iTunes Store a greater cash crop than Apple implies?Although Apple has repeatedly said that its iTunes Store operates at "just above break even," a thorough analysis of the service's economics suggests it turns a profit roughly in line with the company average, with recent events paving the way for even greater gains.
Based on per-song cost estimates, the ubiquitous iTunes service generates an operating profit of at least 10 percent, and possibly as much as 15 percent, according to PacificCrest's Andy Hargreaves. The analyst on Monday released a detailed report on the subject, in which he informed Apple investors that the economics of iTunes could soon serve as a boon for the company's bottom line.
A breakdown of per-song fees
"For each $0.99 song, we estimate that Apple pays $0.70 to major labels, which own over 85 percent of the market, and $0.60 to $0.65 to independent labels, which drives an average price per song of approximately $0.69," he explained. On top of that, of course, are Apple's network fees, transaction fees, and general administrative expenses associated with operating the iTunes Store.
Hargreaves calculated the network fees at $0.05 per song, which includes the delivery fee, and the hardware and software to facilitate delivery. "Operating expenses are likely less than $0.05 per song, based on the relatively small number of employees we believe work on iTunes," he wrote.
Then, of course, there's the transaction fee —or royalty paid to credit card companies each time a sale is processed —which Hargreaves argues is "the primary reason iTunes profitability has not been higher historically." However, he notes hat Apple has recently adopted a number of measures to limit those fees, such as managing a weekly sweep of its credit card transactions, broadly distributing gift cards, and by encouraging larger transactions through services such as "Allowance."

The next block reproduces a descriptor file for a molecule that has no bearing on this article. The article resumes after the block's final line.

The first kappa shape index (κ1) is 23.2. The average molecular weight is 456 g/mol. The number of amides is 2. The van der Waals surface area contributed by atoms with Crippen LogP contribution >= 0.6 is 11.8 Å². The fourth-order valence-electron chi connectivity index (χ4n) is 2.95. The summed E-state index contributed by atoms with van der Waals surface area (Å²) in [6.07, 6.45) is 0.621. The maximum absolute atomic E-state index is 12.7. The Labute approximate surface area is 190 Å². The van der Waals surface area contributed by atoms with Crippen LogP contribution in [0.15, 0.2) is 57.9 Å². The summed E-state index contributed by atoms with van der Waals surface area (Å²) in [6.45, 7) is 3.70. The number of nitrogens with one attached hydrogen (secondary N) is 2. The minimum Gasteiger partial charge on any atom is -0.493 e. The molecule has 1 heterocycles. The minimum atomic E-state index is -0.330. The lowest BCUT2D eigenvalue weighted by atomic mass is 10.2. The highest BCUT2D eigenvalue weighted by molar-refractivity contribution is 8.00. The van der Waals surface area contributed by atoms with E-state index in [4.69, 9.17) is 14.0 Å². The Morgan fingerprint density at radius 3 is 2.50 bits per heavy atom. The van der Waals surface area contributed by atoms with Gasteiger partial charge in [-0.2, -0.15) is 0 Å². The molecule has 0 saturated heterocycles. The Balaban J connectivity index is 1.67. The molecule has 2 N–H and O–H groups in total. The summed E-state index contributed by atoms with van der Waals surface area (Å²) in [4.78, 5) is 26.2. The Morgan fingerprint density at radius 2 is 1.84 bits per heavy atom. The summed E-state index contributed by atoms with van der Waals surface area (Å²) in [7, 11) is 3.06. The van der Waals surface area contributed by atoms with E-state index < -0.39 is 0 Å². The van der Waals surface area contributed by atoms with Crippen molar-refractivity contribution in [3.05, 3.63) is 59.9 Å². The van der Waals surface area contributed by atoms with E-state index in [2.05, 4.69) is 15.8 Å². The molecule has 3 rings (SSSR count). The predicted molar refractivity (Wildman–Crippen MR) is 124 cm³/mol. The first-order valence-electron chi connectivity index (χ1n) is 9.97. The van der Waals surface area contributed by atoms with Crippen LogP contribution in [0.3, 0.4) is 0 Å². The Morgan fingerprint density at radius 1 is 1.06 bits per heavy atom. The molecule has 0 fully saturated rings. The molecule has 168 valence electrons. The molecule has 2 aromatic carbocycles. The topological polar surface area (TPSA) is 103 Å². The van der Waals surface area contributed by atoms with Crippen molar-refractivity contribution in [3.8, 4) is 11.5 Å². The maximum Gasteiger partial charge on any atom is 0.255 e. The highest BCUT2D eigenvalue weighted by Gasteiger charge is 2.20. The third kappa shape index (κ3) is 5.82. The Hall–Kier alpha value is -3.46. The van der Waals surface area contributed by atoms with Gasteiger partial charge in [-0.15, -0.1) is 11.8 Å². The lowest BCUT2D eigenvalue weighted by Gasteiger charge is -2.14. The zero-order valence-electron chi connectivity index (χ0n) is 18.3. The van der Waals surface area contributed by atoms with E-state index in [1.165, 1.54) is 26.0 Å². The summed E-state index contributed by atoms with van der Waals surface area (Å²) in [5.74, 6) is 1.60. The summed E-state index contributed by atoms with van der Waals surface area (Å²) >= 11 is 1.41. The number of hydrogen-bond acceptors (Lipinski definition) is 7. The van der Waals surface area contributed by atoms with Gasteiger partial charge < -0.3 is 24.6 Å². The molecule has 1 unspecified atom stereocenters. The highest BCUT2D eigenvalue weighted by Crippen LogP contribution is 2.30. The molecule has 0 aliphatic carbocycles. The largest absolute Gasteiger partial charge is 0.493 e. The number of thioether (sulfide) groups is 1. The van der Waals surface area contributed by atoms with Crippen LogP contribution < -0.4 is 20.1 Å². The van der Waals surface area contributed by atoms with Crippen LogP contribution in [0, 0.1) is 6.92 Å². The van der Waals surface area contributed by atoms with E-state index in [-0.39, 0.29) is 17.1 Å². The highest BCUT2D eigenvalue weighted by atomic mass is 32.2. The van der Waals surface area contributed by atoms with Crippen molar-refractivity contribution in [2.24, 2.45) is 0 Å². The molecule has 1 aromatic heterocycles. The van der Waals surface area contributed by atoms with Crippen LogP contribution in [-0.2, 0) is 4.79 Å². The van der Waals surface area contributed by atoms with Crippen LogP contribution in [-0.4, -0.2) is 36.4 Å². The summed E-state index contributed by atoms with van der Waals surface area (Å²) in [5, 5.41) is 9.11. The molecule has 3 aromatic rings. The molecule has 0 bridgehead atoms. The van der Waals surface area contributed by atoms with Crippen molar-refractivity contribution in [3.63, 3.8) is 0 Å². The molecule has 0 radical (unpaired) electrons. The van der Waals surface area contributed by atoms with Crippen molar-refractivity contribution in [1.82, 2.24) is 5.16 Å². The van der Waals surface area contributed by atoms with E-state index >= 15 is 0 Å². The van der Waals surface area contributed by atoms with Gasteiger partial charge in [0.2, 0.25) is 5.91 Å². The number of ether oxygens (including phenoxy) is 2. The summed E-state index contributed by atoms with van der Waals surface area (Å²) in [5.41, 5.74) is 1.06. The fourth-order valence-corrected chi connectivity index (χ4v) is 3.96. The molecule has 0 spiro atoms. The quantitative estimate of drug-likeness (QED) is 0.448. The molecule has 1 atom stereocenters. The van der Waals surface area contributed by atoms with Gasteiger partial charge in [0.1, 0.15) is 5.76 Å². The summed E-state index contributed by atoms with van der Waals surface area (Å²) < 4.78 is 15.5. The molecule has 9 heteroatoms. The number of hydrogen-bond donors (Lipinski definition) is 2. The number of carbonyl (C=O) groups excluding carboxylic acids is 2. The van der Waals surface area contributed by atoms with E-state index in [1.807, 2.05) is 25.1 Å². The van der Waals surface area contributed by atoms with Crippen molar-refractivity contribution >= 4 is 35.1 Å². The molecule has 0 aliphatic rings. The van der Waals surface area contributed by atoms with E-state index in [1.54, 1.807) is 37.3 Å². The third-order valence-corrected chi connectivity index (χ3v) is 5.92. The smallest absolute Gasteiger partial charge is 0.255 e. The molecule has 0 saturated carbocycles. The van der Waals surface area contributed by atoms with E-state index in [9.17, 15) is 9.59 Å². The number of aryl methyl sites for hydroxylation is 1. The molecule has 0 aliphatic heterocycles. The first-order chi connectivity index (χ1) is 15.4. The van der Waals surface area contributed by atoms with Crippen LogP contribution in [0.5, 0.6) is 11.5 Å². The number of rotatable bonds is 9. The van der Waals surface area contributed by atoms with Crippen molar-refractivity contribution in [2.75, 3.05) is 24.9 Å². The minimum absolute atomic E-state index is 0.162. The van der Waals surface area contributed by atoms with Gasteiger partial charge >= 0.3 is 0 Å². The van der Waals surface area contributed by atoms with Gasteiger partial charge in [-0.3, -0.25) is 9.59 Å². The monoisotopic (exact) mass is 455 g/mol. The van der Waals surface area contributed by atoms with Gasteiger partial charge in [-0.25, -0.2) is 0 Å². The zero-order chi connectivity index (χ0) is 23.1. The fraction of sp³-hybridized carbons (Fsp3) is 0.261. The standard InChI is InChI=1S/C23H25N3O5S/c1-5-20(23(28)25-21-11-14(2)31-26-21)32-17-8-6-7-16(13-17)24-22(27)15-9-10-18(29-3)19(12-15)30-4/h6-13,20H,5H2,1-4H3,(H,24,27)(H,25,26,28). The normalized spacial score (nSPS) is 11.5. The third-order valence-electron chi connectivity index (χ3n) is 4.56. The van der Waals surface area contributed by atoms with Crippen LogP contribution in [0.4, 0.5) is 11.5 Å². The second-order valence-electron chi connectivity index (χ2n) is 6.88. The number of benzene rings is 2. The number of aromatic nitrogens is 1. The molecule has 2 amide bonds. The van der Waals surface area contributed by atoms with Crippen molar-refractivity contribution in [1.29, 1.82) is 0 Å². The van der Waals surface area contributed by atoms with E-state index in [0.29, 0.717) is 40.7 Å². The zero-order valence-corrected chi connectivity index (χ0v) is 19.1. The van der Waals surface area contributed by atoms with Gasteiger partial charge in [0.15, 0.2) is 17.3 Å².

Therefore, the analyst believes the iPod maker is now forfeiting only around $0.10 per song per song to credit card firms, compared to as much as $0.25 per song when iTunes first launched. "Going forward, we expect Apple to continue improving its payment schemes to cut down on transaction fees and improve the profitability of iTunes," he added.
Based on those cost estimates per song, Hargreaves arrived at the 10 percent margin estimate. Applying that estimate to the $1.2 billion in revenue that iTunes is expected to generation in fiscal 2007, he believes the service will generate $0.09 to $0.14 in earnings-per-share for Apple.
DRM-free tracks present incremental profit opportunity
Perhaps even more compelling, according to the PacificCrest analyst, is the incremental profit opportunity presented by the Cupertino-based firm's joint announcement with music label EMI to start selling DRM-free tracks at an approximate 30 percent premium.
"Consumers desire for mobile content drove the explosion in digital music and the growth of iPods. However, consumers became enamored with the quantity of music that the iPod enabled them to access, and sacrificed quality, in our view," he wrote in the report. "Going forward, we believe that consumers will expect mobility and will increasingly look for higher quality as the next step in improving their music experiences, particularly as consumers increasingly use iPods and iTunes as a source of content for home and car stereos."
Hargreaves cited sources who suggest that the economic split between EMI and Apple is likely to remain constant for the higher-quality, DRM-free songs that begin to crop up on iTunes starting next month. Since the songs will retail for $1.29 rather than $0.99, he estimates Apple to receive $0.09 of incremental gross profit per song. While delivery fees should double due to the larger file size of higher-quality songs, the analyst has assessed those network costs at $0.02 or less per song.
Assuming that half of EMI tracks purchased through iTunes will be of the higher-quality DRM-free tracks, Hargreaves estimates the move could generate approximately $24 million of incremental revenue, and just under $6 million of incremental profit for Apple in a year. In his note to clients, the analyst acknowledged that those numbers may seem insignificant, but said they would grow quickly if other labels followed suit in offering the DRM-free tracks.
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